“As a former police officer myself, what worries me the most is how the government’s heavy hand, and especially the health department’s heavy hand in trying to regulate people and businesses against their will,” Moutsos said. “That’s what scares me the most. That’s why I push back so hard against the mask idea. It’s not even about the mask. It’s about freedom and liberties that are being taken in the name of safety.”
Moutsos feels that individual liberty should be of primary importance, especially when it is put to the test during a public health concern.
“There’s viruses all the time, and the government’s role is first and foremost to protect our rights, not to regulate our safety in the way that they have been doing with COVID-19,” Moutsos said. “I’m so against government using their force and their coercion to try to do this. It’s wrong. It’s unAmerican. It goes against everything that this country stands for, in my opinion.”
Ultimately, Moutsos feels that mask wearing should be a personal choice.
“If you choose to wear it, I respect you. Please respect me to choose not to,” Moustos said.
With so many different opinions on wearing masks in Utah, how can one stay informed about accurate science and keep themselves safe?
Zoe Heins works as a public health consultant for Leavitt Partners where she serves as a strategic adviser helping clients navigate through these questions and helps educate organizations about preventing the spread of COVID-19.
Heins recognizes that many people’s confusion about what to do to protect themselves from COVID-19 is a result of the new science that is available every day.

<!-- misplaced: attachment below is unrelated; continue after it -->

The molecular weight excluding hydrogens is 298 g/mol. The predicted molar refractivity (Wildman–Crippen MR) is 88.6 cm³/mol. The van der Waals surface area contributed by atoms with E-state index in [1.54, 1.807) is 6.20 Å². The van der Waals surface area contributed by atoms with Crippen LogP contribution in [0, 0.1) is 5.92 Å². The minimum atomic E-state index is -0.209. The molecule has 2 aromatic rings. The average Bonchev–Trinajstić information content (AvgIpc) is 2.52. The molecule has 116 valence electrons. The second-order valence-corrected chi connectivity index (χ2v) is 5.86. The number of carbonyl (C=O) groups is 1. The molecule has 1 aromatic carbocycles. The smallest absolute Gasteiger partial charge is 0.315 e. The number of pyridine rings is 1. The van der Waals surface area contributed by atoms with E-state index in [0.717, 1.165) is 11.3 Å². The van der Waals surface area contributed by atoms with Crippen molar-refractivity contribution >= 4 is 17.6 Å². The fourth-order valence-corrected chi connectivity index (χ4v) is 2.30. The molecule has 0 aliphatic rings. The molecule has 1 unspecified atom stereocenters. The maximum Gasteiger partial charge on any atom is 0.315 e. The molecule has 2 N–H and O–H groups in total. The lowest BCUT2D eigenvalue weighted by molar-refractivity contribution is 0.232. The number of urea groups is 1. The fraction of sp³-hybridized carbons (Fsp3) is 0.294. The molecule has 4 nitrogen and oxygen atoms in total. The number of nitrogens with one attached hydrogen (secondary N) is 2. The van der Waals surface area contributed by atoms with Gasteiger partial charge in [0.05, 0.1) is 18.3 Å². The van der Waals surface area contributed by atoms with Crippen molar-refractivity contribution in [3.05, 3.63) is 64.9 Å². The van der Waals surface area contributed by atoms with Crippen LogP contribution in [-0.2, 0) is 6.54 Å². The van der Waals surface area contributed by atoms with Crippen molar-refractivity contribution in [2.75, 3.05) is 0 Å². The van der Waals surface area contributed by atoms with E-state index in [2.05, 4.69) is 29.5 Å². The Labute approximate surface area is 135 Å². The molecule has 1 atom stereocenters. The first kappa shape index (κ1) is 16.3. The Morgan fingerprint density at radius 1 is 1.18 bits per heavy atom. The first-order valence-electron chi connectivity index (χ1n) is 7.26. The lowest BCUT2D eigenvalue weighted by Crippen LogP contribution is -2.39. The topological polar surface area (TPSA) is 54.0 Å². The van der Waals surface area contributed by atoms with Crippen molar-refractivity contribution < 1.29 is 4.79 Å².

“We’re constantly learning every single day new things about this virus. If the science wasn’t changing from when we had one case to now when we have millions of cases, we would be wrong. So, we’re learning more, it’s a new virus, but that’s scary and confusing for people,” Heins said.
Heins emphasized that it’s important for everyone to do their part so that they can protect others from the particles that they emit.
“Masks are not very preventive, but they work very well with source control. My mask protects you and your mask protects me,” Heins explained. “Really by not wearing a mask you’re putting me at risk, and I’m trying to protect you by wearing my own mask.”
As the science continues to be updated Heins has recommendations for how to understand scientific research.
“When something sounds too catchy or too extreme check the sources. There’s usually a link to some sort of a source. Be ready for things to be changing and be careful in all that you do.
There’s usually much more nuance in everything than you can read from a headline, and if you actually read through an article and read through the sources. Dig deeper. Don’t trust the headline and the first paragraph of the article. Look further,” Heins said.
Joscelyn Tueller, a registered nurse, notes that the science behind the benefit of wearing masks for those that can is straightforward if people pay attention and take time to carefully study the research. Tueller wants people to recognize that wearing masks is a public health issue and should not be politicized.